Basics of Ink in Windows Presentation Foundation
Ink is a first-class citizen in the next generation of Microsoft® Windows® user interfaces. Microsoft built ink functionality into all versions of the Microsoft Windows Vista™ operating system, and the new Windows Presentation Foundation (WPF) makes it easy to ink-enable your applications. Even using ink over moving video is easy in WPF!
Ink applications in WPF are similar in many respects to those in Windows Forms. You need to collect ink, display it over images, store and retrieve ink, and perform recognition on ink to find out what it says. In this article, I’ll look at the basics of performing each of these functions.
Enabling ink over video is just as easy as placing ink over an image. That’s because Microsoft built the basic functionality of media management into WPF. The InkCanvas control simply has another property, called MediaElement, to specify the media you want to use.
For the examples, I assume that you are working on Windows Vista. It is possible to configure a Windows XP system to integrate ink with WPF, and Eliot Graff talks about that in his article “The Proper Developer Environments for Mobile PC, Tablet PC, and Ultra-Mobile PC Applications,” elsewhere in this issue. In Windows Vista, Microsoft built in everything needed to do ink in WPF, except for the development tools.
You will need to install both Microsoft Visual Studio® 2005 and the Visual Studio 2005 extensions for .NET Framework 3.0. You can download the extensions from the Microsoft Web site. Start at http://msdn.microsoft.com/vista, and then look for the link for Windows Vista downloads.
The extensions include project templates for projects in WPF and in Windows Communication Foundation (WCF). This article is only concerned with WPF, so I won’t discuss WCF any further.
If you’re not working on a Tablet PC and you also don’t have a digitizer attached to your system, that’s OK. You can use your mouse as an ink input device on any Windows Vista system. All the examples will work on a vanilla Windows Vista system.
I’m not assuming that you know anything about WPF. However, I don’t go very deeply into the WPF concepts. I only introduce a few basics that are necessary to start working with ink.
I wrote the code examples in this article in Visual Basic®, and you only have to make minor changes in syntax to run them in C#. Only two examples use code. Most of the examples use the markup language for WPF called Extensible Application Markup Language (XAML). I’ll talk about that below.
If you have worked with ink before, you’ve probably used Windows Forms or direct access to COM objects for ink functions. WPF adds a new way to host ink functionality.
The easiest way to get started with ink in WPF is by using a new WPF control, the InkCanvas. This control combines all the things you would do with InkCollector, InkPicture, and InkOverlay controls when doing development on the classic Tablet PC.
You’ll find the InkCanvas control in the System.Windows.Controls namespace, along with all the other routine WPF controls. Other objects associated with ink manipulation are in the System.Windows.Ink namespace, including objects for holding ink and doing recognition from ink.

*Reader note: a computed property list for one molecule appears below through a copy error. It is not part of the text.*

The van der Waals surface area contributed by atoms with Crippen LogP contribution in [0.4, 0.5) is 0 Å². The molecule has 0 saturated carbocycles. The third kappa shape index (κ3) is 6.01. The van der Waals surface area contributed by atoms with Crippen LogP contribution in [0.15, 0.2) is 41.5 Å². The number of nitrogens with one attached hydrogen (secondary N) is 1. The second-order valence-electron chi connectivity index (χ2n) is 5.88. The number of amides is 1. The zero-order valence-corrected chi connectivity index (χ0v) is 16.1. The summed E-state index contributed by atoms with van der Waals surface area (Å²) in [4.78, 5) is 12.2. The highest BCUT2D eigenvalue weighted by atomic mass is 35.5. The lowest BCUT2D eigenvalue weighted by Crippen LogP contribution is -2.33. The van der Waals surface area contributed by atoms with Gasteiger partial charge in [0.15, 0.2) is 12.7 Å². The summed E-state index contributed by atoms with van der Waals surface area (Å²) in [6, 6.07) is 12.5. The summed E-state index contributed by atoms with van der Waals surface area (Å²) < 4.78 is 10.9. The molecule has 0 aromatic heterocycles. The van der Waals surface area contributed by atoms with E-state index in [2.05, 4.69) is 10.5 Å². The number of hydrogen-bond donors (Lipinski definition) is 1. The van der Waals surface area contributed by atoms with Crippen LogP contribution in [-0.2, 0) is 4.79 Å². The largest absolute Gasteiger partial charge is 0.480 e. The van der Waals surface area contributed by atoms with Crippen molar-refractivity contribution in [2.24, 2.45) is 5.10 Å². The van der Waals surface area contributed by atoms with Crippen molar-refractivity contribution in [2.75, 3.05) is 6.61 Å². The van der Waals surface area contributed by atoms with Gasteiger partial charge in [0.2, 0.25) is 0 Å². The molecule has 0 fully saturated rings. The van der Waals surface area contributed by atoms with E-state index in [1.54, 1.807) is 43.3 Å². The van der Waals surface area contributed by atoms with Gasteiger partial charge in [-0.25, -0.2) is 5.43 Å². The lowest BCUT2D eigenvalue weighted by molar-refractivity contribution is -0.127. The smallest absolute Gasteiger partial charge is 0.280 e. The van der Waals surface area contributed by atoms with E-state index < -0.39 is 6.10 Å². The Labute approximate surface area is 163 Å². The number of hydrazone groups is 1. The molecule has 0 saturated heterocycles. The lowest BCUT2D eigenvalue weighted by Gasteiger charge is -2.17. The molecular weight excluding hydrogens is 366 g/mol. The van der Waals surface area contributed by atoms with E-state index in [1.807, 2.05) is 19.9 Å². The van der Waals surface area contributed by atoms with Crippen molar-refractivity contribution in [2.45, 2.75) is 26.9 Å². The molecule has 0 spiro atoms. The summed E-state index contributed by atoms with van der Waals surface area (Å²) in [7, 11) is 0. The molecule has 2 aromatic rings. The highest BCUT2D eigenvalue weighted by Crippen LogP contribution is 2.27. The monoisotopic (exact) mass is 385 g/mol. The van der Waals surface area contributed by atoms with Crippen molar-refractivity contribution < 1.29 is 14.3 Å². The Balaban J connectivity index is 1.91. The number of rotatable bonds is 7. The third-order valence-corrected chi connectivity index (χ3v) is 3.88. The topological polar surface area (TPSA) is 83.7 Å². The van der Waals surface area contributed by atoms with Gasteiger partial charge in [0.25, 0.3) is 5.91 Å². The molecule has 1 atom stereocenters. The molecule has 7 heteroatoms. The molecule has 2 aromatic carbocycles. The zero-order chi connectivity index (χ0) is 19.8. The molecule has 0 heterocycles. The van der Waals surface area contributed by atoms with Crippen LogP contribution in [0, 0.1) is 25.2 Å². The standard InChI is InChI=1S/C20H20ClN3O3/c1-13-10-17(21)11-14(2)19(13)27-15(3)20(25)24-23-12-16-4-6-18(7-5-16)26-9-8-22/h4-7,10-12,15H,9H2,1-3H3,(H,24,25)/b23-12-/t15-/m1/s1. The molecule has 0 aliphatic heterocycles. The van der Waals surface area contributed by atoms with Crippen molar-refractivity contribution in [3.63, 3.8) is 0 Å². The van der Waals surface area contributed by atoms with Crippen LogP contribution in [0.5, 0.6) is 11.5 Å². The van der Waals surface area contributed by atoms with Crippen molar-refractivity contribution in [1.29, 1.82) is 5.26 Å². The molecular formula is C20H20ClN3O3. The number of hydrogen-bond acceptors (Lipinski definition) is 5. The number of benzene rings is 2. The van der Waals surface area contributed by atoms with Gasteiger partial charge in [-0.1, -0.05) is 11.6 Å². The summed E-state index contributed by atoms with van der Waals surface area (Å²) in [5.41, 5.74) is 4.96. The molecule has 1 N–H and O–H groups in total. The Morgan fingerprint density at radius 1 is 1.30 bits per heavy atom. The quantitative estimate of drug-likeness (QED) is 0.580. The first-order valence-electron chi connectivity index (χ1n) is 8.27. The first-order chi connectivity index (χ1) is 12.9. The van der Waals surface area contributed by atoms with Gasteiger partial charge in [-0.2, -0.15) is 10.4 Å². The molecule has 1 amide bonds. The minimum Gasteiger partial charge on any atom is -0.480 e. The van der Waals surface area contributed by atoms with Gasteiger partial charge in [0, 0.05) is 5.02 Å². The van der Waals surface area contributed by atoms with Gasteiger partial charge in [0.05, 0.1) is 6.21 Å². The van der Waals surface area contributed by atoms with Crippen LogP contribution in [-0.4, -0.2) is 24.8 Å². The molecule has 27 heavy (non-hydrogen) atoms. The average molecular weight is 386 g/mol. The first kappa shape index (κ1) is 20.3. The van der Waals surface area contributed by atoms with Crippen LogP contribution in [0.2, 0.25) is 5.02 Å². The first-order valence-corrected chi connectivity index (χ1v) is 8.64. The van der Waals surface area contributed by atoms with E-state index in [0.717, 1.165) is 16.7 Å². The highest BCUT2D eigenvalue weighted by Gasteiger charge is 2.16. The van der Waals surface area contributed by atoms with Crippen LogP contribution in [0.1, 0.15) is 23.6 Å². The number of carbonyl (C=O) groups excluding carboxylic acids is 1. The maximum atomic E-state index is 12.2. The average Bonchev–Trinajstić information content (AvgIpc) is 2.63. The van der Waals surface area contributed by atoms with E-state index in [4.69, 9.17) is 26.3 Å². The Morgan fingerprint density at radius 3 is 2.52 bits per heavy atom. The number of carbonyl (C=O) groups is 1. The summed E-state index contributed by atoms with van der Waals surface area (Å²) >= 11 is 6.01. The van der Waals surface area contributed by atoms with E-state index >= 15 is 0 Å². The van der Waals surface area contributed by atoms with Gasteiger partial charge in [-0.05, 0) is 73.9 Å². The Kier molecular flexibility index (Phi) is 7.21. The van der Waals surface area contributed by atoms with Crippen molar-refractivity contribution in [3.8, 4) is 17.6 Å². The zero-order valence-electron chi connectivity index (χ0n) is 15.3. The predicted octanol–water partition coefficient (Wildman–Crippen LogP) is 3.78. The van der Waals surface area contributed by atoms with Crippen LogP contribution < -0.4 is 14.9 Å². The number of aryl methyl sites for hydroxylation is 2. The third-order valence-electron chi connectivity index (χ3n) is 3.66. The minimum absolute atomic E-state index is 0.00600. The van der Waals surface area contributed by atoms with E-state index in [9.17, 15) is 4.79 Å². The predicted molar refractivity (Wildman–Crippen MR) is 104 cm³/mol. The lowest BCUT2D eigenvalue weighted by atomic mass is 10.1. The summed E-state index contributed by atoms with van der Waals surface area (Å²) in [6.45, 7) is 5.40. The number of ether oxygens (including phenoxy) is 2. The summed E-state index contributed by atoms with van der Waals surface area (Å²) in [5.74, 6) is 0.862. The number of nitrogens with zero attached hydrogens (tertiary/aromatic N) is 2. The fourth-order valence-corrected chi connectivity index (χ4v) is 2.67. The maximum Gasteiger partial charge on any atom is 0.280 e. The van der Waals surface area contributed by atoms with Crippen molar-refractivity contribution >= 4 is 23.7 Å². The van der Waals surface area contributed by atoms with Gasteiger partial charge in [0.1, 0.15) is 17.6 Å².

I’ll run through a simple example to show you just how easily you can get started with ink in WPF. After installing the Visual Studio extensions, start Visual Studio 2005, and then select the option to create a new project. You’ll see a new subfolder for .NET Framework 3.0 project templates just beneath the folder for Windows application project templates. Click that folder to see the project types available.
You’ll see a template for “Windows Application (WPF)”. This is similar to a Windows Forms application, except that WPF is the UI technology used. Select that template type, choose an appropriate folder to store your project, and then enter a project name of “InkInWPF1”.
You’ll see a design surface (called a WPF Window), which looks superficially similar to a form in Windows Forms. It has a default name, Window1. Even though it looks like a form, working with controls on the surface is different from the way it’s done with a Windows Form. I won’t spend a lot of time explaining how WPF positions things; others will write a complete article on that subject.
The visual designer for WPF in the Visual Studio 2005 Extensions is a placeholder until the next version of Visual Studio is ready. That means it’s not as polished as the Windows Forms designer. When working with controls, you’ll need to work a bit harder to position and size them than you did in Windows Forms.
Drag an InkCanvas control from the Toolbox onto the window. You should position and size the InkCanvas to be roughly the same size as the WPF window.
To make sure the designer doesn’t restrict the area in which you can input ink, select the InkCanvas control and set the Margin property to all zeros. To do this, right-click the Margin property and select Reset, which sets the Margin property to its default value of all zeros.
Press F5 to run the program. Use your stylus (or mouse) to scribble in the window.